Nostalgia in Creative Arts Promotes Lack of Originality

Discussions on artistic pursuits, or the prevalence of clichés in popular culture, are often met with eye rolls toward the person complaining. Likewise, a person who speaks out against Hollywood film remakes is often pictured as a snobby aspiring artist who wears a beret and sits in a café. However, I like to believe that this issue actually speaks to a bigger problem than just the creative arts in society.

Take for instance the reboot of the "Terminator" franchise called "Terminator: Genesis," which suffered horrible reviews from critics and speaks to the ultimate problem: mass consumerism. What fuels mass consumerism, especially at the box office, is name recognition. Since it is easier for pre-established brands to achieve acknowledgement, in some cases, box office trends are what studios look to when making new films.  

Between piracy and mass competition, it has become a race to pander to the biggest crowd. In these cases, perhaps some artistic snobbishness would not be so bad if it meant that people would produce original, quality films. However, production companies simply do what they are familiar with. This, in turn, creates an entire system in which remakes of films made less than 25 years ago are possible — as it is with the new "Point Break," which came out originally in 1991.

Some of the biggest names in film this year include "Jurassic Park," "Mad Max," "Star Wars" and "Terminator," and in recent years we have had several live adaptations of Disney films, like "Cinderella." In the near future, we also have "Point Break," "Back to the Future" and two "Ghostbusters" remakes. Admittedly, the female "Ghostbusters" as well as the African-American led "Annie" may have been made more for social purposes, but that is a whole other issue.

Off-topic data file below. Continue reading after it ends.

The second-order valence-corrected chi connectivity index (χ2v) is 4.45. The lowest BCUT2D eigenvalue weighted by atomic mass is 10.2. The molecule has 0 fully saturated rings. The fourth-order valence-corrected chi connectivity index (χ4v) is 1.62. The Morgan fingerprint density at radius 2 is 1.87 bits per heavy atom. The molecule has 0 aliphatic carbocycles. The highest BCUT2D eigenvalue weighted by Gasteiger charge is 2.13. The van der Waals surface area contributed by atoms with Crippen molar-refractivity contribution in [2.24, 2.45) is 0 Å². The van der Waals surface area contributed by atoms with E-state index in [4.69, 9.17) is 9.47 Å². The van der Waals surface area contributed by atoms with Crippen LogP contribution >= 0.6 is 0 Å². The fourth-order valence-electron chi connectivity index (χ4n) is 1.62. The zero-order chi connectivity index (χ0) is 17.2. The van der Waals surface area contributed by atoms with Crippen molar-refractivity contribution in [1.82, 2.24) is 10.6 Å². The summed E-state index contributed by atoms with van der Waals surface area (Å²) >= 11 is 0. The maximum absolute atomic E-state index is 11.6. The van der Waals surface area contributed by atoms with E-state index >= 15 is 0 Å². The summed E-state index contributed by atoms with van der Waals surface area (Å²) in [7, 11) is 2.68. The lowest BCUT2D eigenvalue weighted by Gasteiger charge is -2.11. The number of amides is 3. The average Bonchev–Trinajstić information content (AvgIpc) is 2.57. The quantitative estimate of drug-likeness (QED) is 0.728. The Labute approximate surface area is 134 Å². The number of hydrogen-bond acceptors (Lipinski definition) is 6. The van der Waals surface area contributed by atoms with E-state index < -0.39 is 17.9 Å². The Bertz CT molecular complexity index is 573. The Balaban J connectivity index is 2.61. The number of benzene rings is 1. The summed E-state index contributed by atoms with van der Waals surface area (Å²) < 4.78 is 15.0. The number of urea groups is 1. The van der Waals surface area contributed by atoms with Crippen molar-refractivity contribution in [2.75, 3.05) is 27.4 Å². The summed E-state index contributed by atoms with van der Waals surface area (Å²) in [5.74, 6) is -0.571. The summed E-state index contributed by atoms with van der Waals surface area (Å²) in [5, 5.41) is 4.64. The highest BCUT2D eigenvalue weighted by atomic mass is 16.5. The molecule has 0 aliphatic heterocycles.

After speaking with some of my peers, I learned I am not the only one who is unhappy about the lack of originality in recent films.

“It’s lazy, when you take an idea that was already there. When I go to the movie theater I want to see something new and crazy,” said Ryan Policastro, sophomore and digital film major.

His opinion can be echoed in Film Society meetings when news of this is brought up and many groans can be heard. The whole idea of mass consumerism and Hollywood remakes is not nearly the problem; in fact, some remakes are fine and can be done with respect to the source material. Some remakes can even improve it, like this year’s "Mad Max" reboot, which can be seen as a new film entirely since it gave Max (Tom Hardy) a back-seat role to Furiosa (Charlize Theron), who was a new character completely.

Much like in politics, where lesser-known candidates often get ignored, movies from small studios or with new names do not often get seen by the mass public unless they generate buzz. So what can be done about this new, dangerous phenomenon to the film industry? You could avoid piracy and search for enjoyable films in a sea of what is sure to be a whole lot of misses. But remember, in order for a film to get remade in the first place, the original generally has to have been loved — and without new material, there are going to be less staples to fall in love with for future generations.